My trip to Ladakh.
Ladakh ("land of high passes") is a region in Indian state of Jammu and Kashmir that currently extends from the Kunlun mountain range to the main Great Himalayas to the south, inhabited by people of Indo-Aryan and Tibetan descent. It is one of the most sparsely populated regions in Jammu and Kashmir and its culture and history are closely related to that of Tibet. Ladakh is renowned for its remote mountain beauty and culture.
The barren beauty of Ladakh with snow capped peaks and clean azure sky have attracted the intrepid traveler since the region was opened to tourists in the 1970s. Since then, Ladakh has become a favorite haunt for trekking and mountaineering enthusiasts. The rugged terrain and the majestic mountains around, make an exotic cocktail for an adventure sport lover. But before you decide to fly away to the land of Buddhist monasteries and brave people, it is imperative to understand that you need at least a week to enjoy your tour to Ladakh. Since, acclimatization it self needs at least a few days in Ladakh.
Salt lake Tso Kar in Himalayas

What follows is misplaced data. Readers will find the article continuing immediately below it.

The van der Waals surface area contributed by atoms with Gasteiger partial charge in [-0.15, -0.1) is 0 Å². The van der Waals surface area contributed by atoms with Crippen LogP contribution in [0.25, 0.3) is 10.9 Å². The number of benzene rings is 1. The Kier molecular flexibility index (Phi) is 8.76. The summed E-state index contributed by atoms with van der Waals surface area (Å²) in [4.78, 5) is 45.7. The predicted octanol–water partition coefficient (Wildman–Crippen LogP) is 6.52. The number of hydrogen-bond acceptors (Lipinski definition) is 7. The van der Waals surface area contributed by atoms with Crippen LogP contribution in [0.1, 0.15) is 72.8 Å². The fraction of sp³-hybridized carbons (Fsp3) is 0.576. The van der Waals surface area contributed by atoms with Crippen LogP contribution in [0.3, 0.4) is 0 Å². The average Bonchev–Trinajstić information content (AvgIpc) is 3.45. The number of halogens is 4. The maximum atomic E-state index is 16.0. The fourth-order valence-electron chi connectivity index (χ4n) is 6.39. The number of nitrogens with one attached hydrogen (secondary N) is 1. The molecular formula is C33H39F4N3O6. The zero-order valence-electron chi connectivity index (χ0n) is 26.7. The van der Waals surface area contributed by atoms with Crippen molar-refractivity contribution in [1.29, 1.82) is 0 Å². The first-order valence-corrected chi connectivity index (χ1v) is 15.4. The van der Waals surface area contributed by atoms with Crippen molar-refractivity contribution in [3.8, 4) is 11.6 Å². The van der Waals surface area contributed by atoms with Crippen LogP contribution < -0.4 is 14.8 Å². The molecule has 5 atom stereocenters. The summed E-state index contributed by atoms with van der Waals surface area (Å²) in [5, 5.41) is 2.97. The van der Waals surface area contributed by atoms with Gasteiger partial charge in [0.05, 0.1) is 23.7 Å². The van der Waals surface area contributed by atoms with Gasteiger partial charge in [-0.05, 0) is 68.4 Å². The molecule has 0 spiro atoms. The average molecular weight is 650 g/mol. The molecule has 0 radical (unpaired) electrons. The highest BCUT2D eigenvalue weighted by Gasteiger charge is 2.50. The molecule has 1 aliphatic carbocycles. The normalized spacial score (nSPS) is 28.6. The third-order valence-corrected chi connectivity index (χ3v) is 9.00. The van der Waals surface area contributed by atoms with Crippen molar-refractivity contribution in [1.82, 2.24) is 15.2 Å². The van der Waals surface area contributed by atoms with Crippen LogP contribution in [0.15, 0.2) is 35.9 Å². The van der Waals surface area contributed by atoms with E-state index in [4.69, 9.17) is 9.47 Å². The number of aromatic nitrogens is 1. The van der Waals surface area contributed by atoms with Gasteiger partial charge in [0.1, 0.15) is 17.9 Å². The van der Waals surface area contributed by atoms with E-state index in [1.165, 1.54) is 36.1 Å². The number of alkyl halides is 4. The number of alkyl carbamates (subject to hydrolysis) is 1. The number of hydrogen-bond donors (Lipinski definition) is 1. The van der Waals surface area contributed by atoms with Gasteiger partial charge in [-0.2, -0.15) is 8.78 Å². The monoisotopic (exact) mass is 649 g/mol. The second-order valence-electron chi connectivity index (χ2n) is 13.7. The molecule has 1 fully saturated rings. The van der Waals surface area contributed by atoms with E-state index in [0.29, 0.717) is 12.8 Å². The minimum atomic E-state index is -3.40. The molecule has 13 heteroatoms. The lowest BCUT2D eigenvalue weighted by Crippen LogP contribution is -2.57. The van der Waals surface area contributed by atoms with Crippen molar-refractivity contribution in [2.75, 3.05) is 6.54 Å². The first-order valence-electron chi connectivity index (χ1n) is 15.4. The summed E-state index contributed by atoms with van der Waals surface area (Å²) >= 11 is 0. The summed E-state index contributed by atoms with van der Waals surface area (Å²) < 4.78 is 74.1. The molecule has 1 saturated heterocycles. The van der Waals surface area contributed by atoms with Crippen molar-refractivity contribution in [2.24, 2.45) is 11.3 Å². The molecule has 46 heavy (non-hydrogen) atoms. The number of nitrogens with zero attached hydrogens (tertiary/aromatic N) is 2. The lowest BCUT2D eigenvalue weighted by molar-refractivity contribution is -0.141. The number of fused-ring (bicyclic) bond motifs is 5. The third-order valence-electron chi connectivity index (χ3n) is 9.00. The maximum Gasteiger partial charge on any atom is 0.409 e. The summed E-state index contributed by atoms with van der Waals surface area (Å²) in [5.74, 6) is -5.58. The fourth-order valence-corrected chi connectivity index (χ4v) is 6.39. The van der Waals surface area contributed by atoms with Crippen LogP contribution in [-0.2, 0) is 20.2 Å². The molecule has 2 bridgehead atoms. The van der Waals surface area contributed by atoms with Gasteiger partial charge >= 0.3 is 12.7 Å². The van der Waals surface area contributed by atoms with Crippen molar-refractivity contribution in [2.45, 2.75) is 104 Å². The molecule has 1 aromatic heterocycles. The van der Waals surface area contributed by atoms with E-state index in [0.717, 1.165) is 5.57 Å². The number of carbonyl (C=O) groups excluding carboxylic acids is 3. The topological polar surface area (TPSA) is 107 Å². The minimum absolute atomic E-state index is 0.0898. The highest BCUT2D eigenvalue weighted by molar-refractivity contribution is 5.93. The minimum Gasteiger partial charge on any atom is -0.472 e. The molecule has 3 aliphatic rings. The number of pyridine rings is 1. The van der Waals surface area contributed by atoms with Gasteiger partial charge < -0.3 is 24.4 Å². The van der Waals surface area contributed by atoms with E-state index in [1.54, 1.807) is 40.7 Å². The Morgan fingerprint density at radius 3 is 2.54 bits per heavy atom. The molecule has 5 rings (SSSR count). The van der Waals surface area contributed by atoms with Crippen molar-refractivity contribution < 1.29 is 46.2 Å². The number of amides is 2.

Leh is the nearest airport, which is connected to Delhi, Chandigarh and Srinagar. The nearest railway station to Ladakh is Jammu. From Jammu you can head to Srinagar by road and then to Ladakh, which is some 434 kilometers away. It is about a two-day journey from Srinagar with a night halt at Kargil. On the road from Srinagar to Leh you will cross the high Zoji La Pass, and travel past Mulbek where there is a giant image of the Maitreya Buddha. The Namika La and Fotu La Passes and the Spituk Gompa are scenic attractions on the road from Srinagar to Leh. You can also approach Leh Ladakh from Manali. On the road from Manali you will cross the Rohtang Pass and the Baralacha La Pass. Stop overnight at Sarchu Serai and on the next day travel through Tanglang La and Lachulung La passes to Upshi and onward to Leh. Along the way you will see many ancient monasteries and Buddhist structures.